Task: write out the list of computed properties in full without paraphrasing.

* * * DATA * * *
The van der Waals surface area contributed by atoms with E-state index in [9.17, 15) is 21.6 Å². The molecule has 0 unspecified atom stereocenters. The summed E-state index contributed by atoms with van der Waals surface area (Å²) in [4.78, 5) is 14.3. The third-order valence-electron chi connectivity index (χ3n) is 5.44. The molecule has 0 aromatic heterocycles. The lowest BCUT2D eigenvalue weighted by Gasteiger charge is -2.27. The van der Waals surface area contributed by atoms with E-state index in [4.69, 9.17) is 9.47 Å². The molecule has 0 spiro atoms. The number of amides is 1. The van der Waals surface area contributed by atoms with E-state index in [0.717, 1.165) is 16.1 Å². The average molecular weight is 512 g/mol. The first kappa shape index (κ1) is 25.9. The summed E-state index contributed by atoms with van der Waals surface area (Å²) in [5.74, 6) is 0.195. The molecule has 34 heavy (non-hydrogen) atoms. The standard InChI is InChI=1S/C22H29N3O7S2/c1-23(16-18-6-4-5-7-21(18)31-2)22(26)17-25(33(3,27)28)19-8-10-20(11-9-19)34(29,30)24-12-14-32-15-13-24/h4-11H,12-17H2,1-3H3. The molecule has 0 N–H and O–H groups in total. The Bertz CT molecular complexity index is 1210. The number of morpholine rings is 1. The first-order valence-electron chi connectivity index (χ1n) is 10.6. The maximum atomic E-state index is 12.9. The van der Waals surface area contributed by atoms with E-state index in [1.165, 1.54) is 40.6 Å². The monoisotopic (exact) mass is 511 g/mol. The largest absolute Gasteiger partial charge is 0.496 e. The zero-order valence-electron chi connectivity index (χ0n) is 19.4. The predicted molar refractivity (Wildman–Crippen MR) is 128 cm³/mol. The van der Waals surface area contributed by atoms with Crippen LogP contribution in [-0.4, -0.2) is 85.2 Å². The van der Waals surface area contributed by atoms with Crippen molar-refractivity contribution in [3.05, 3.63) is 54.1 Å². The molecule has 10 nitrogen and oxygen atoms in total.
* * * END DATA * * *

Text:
The van der Waals surface area contributed by atoms with E-state index in [9.17, 15) is 21.6 Å². The molecule has 0 unspecified atom stereocenters. The summed E-state index contributed by atoms with van der Waals surface area (Å²) in [4.78, 5) is 14.3. The third-order valence-electron chi connectivity index (χ3n) is 5.44. The molecule has 0 aromatic heterocycles. The lowest BCUT2D eigenvalue weighted by Gasteiger charge is -2.27. The van der Waals surface area contributed by atoms with E-state index in [4.69, 9.17) is 9.47 Å². The molecule has 0 spiro atoms. The number of amides is 1. The van der Waals surface area contributed by atoms with E-state index in [0.717, 1.165) is 16.1 Å². The average molecular weight is 512 g/mol. The first kappa shape index (κ1) is 25.9. The summed E-state index contributed by atoms with van der Waals surface area (Å²) in [5.74, 6) is 0.195. The molecule has 34 heavy (non-hydrogen) atoms. The standard InChI is InChI=1S/C22H29N3O7S2/c1-23(16-18-6-4-5-7-21(18)31-2)22(26)17-25(33(3,27)28)19-8-10-20(11-9-19)34(29,30)24-12-14-32-15-13-24/h4-11H,12-17H2,1-3H3. The molecule has 0 N–H and O–H groups in total. The Bertz CT molecular complexity index is 1210. The number of morpholine rings is 1. The first-order valence-electron chi connectivity index (χ1n) is 10.6. The maximum atomic E-state index is 12.9. The van der Waals surface area contributed by atoms with E-state index in [1.165, 1.54) is 40.6 Å². The monoisotopic (exact) mass is 511 g/mol. The largest absolute Gasteiger partial charge is 0.496 e. The zero-order valence-electron chi connectivity index (χ0n) is 19.4. The predicted molar refractivity (Wildman–Crippen MR) is 128 cm³/mol. The van der Waals surface area contributed by atoms with Crippen LogP contribution in [-0.4, -0.2) is 85.2 Å². The van der Waals surface area contributed by atoms with Crippen molar-refractivity contribution in [3.05, 3.63) is 54.1 Å². The molecule has 10 nitrogen and oxygen atoms in total.